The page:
You Should Ignore DNS: Really You Should, At Least Until the Next Catastrophe
As I sat down for dinner on Mother’s Day, my phone rang. Guess what? WannaCry had just hit the news and our team was trying to reach me on what it means to our customers and how our security software responded to such threats. This is not the first time I’ve received such a phone call. In fact we went through a similar exercise with Petya / NotPetya. As part of my job at Infoblox, I get a real-time view of what’s happening in the cyberspace, especially cyberattacks such as Dyn, WannaCry, Jaff, Petya, NotPetya and more.
As we try to educate our customers on the causes of these threats and how they can protect against them by securing their DNS, it occurred to me that DNS is like air. The clean, fresh air we breathe and we take it for granted. Most likely the clean air will remain clean assuming your environment is clean. However, the clean air can get corrupted and you get a rude jolt of reality when suddenly you no longer can breathe.
As I recall the frantic efforts of my team on the day WannaCry erupted, I can see very much how DNS is like the air we breathe. But every time there is a truck that is bellowing smoke or, worse still, a thick layer of smog, we pay attention. The same thing happens with DNS. No one thinks about DNS until something goes wrong.
In the case of DNS, the problem is even worse. DNS is the blood of every network and it has developed the dubious distinction of being the most exploited threat vector. DNS is often not considered when organizations are transforming their networks, virtualizing their data centers, adopting a cloud first approach and in the realm of security it comes after other security infrastructure like web security, e-mail security, and firewalls. While DNS has traditionally been the domain of the networking team, securing DNS falls into somewhere between the network and security teams. The networking team is responsible for the integrity of the infrastructure while the security team is responsible for identifying whether it is being exploited for stealing data, spreading malware or is the source of threat intelligence. As we all know aligning different groups is challenging, sharing data between systems is not easy and that is never a good situation when you need to detect and resolve issues rapidly.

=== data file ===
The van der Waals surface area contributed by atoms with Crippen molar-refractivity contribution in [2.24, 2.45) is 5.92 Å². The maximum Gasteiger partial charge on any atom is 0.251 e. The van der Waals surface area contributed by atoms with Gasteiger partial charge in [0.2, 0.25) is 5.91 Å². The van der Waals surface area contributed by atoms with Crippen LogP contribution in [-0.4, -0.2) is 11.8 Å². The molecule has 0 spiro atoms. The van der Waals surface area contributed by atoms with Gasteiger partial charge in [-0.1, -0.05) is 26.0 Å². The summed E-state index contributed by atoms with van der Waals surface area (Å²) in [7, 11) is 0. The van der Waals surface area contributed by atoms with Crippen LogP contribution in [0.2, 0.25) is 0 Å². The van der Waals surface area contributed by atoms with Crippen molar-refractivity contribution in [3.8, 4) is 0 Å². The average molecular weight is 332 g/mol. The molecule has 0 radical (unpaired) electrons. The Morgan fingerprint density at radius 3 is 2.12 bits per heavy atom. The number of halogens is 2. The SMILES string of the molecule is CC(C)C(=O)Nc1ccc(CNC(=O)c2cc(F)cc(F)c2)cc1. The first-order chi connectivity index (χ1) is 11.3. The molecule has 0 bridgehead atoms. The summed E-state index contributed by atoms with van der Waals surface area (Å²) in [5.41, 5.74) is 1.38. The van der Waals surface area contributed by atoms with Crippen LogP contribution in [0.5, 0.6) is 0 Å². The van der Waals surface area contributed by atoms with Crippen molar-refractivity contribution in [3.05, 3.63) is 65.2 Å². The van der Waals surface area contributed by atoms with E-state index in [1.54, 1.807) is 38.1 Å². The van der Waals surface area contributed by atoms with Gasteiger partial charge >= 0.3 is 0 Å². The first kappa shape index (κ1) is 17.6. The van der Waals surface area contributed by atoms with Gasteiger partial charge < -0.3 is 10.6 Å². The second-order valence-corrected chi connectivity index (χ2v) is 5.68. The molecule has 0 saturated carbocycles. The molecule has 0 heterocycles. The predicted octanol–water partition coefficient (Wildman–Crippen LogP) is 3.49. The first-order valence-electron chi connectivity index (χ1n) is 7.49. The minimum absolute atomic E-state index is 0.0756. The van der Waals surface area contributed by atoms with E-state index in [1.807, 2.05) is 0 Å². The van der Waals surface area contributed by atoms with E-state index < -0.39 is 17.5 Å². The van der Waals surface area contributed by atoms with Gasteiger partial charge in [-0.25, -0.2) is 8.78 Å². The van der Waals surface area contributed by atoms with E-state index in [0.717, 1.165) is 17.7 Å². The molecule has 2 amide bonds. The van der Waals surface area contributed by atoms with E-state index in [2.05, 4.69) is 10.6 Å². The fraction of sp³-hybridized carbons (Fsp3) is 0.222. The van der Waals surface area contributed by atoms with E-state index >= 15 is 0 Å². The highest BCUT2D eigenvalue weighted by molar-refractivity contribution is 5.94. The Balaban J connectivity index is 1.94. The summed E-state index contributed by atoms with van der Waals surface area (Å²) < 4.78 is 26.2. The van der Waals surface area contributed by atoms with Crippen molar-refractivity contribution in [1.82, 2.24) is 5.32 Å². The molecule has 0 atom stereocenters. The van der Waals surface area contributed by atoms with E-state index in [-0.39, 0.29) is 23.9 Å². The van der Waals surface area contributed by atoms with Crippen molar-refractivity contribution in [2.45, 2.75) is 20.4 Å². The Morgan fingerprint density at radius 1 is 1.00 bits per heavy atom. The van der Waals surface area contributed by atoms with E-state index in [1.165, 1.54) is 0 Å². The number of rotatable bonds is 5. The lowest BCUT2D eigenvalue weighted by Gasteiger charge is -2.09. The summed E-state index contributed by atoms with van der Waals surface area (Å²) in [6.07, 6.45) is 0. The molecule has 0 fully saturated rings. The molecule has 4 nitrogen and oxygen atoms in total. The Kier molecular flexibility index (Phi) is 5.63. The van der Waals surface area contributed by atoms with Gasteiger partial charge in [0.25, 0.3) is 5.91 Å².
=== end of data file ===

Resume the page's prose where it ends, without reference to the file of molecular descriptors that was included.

But, let us get back to ignoring the existence of DNS and the reasons why it is a good idea:
- It just works and is always available, open and ubiquitous: The beauty of the original design of DNS coupled with the maturity of DNS products from certain vendors makes network engineers very happy. DNS just works, so why worry about “right” architecture and redundancy until you have witnessed an outage. Be like others, why should you be any different. It is never blocked by a firewall and available in some form on every network.
- It is hidden and not sexy: DNS, DHCP and IPAM infrastructure (DDI) lives in the bowels of the network. When someone connects a device to a network, they just expect it to work. If someone wants to connect to an application, the domain gets resolved to the right IP address. The process by which it happens is certainly not important to the customer. It is not something that the network engineer thinks about, much less any executive. They are involved in the latest initiative to migrate the data center to the cloud, install the next hypervisor or implement a cloud first strategy.